Hair Color and the Pregnant Client

Elements pregnant womanRarely do I get the question asked, “Should I color my hair when I’m pregnant?” but it’s something we need to be educated on, none-the-less. So here are a few guidelines you might want to consider, should the occasion demand a response.

There are various conflicting (inconclusive studies) about hair dye and associations with risk. The final analysis: When it comes to pregnancy specifically, hair color has not been proven harmful, nor has it been proven safe.

There are a few primary points we should all know about.

1. The safest is not to advise one way or the other.

Let the mother-to-be ask her physician. Every pregnancy is different and carries different risks. Suggest the client speak to her health care professional, since this is an individual, personal decision. And then follow what the physician says.

2. Know what the medical professionals are saying.

According to the Mayo Clinic, “When you use hair color, a small amount can penetrate your skin. Generally, however, the dye isn’t thought to pose harm to a developing baby.” According to the American College of Obstetricians and Gynecologist (ACOG), “Hair color is probably safe to use during pregnancy because so little dye is absorbed through the skin. However, it is still important to be cautious.”

3. Let your client know that this decision is not just about color.

Pregnancy can cause sensitivity to smells. Always service clients who are expecting in well-ventilated areas, and
encourage them to alert you if smells bother them in any way.

4. Know what your supplier says, and stay abreast of the latest studies.

According to Procter & Gamble: “If a woman normally colors her hair and has safely used hair colorants before, there
is no scientifically established reason for her to stop coloring her hair during pregnancy. However, if she is
worried about using a hair colorant during pregnancy, do not convince her to continue coloring her hair if she is
still worried, for whatever reason.”

5. If the client decides to color her hair, we should always…

A) Err on the side of caution. Because the first trimester is the most critical time for chemical exposure of any kind,
most physicians advise against using hair color during the first trimester. We, as hair stylists should do likewise.

B) Recognize that the body changes in many ways during pregnancy, so always do a patch test, even if you’ve been coloring the client’s hair for years.

C)  Avoid touching the scalp with color. Use barrier creams and let your client know you are doing so. This is another reason your client should be cautioned against coloring her hair at home. There’s no way they can avoid touching the scalp while applying product themselves.

D) Offer alternatives, such as semi-permanent colorants,  or off-the-scalp highlights.

Memo: Never in my 39 years of working with hair, and 25 years of working with skin; have any of my clients had issues with hair color. No one has had adverse reactions to the color, nor the smell. However, as stated earlier…always err on the side of caution. You may have a very special situation that you, nor your client, is aware of.

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Here’s What We Need to Know About Home Hair Color

Just one example of boxed hair color

Just one example of boxed hair color

Lets take a quick look at the facts of coloring your hair at home.

It’s true…the ingredients of boxed color and professional color are similar, but boxed home color is created with no idea who is going to use it. So, to work adequately for a wide variety of women with various hair colors and types, it’s harsher, with a higher developer volume than you would use. This way, a woman with light brown and dark brown hair can use the same product. But they won’t get the same results, no one will get what’s shown on the box and if a woman already has color, there’s no predicting what will happen.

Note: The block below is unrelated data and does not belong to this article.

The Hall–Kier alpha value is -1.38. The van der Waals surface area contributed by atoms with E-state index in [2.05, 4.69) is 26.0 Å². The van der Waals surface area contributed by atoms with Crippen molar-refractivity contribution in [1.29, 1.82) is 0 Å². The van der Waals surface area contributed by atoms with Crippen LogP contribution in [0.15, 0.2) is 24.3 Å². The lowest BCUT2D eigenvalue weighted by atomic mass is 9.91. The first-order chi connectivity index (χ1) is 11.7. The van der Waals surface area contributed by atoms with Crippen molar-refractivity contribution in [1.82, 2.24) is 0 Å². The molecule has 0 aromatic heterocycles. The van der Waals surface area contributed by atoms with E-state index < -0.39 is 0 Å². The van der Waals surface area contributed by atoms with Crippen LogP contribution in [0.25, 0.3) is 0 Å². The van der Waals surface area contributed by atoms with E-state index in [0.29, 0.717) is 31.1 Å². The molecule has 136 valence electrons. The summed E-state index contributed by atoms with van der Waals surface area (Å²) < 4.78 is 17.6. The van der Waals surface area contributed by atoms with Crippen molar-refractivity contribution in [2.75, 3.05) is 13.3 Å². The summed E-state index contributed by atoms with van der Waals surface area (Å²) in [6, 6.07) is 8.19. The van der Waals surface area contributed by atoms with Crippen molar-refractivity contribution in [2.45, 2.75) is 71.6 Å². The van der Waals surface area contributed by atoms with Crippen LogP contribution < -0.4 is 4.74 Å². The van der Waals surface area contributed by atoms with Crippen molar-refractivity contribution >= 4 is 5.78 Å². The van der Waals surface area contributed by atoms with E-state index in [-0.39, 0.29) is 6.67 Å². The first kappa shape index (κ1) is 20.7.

Something to consider:

1. The model in the photo on the box did not do her own color!

2. Home color can’t account for hair texture or condition. Porosity, curly hair, and already abused hair can greatly affect color results and hair health. The question you need to answer is this: “Would you use harsh detergents and hot water on every piece of clothing you own?” And if your answer is yes, how’s that workin’ for ya?

3. Application is extremely important. Even a “simple” root retouch can be messy to do yourself, and if you overlap the color, you can get dry ends and color build-up. Then, you’ll have dark ends and gray that still shows at the roots.

4. Ammonia-free doesn’t mean chemical free, and home color could use a large percentage of an ammonia substitute. Ammonia does a much better job of getting you the color you want, but can be too harsh for some types of hair…another reason to let the professionals handle it.

5. People that use hair color purchased from a retailer, should understand the base of a color product, underlying pigment, and how to avoid getting orange when “just making brown hair lighter.” This is chemistry that hair stylists study before being given a license. However, it still remains a mystery to me why some stylists are allowed to place any sort of chemical on any clients head, when they clearly don’t understand the results their actions will produce. Always ask your stylist (if you have one) if she understands the color wheel. If you get a questioning look in response to that question, excuse yourself and leave!

6. You can’t really get a dimensional look from box color. The only possible “dimension” a partially grey haired person will get when using at home products, is the pigmented (hair that still has color), hair will be a totally different color than the hair that is grey. More than likely, the grey will look muddied, because grey absorbs less of the product because of the hard cuticle. If the hair is fragile to begin with, (as in already bleached/highlighted hair, it will grab drab and dark…depending on the product you’ve chosen.

In conclusion, I have to admit that I’ve seen some pretty good results come from a box. But it’s generally when the person using the product, has some understanding of HOW to use the product, and is good at it…or has someone else do the application, such as a family member, etc. However, it truly is a roulette game you play when choosing to do your own color. There have been times that the color purchased from big chain retailers, gets switched in the box while still on the shelf (by who, we’ll probably never know). I’ll never forget the call I got from a sister-in-law that had used a boxed color. The color on the front of the box was of a beautiful brunette. Well…the color she got was a fiery red! She was (needless to say), very upset. And it wasn’t the first time she got a totally different color than what she thought she was getting. And…it could have been the condition of her hair at the time of application, or the fact that she really didn’t know what she was doing. Kinda like me and my car. I just want to get in it, put the key in the ignition, and it do what it was built to do. But when it needs serviced, I don’t touch it…nor does my husband. It goes to those trained in working with the dynamics of it’s makeup.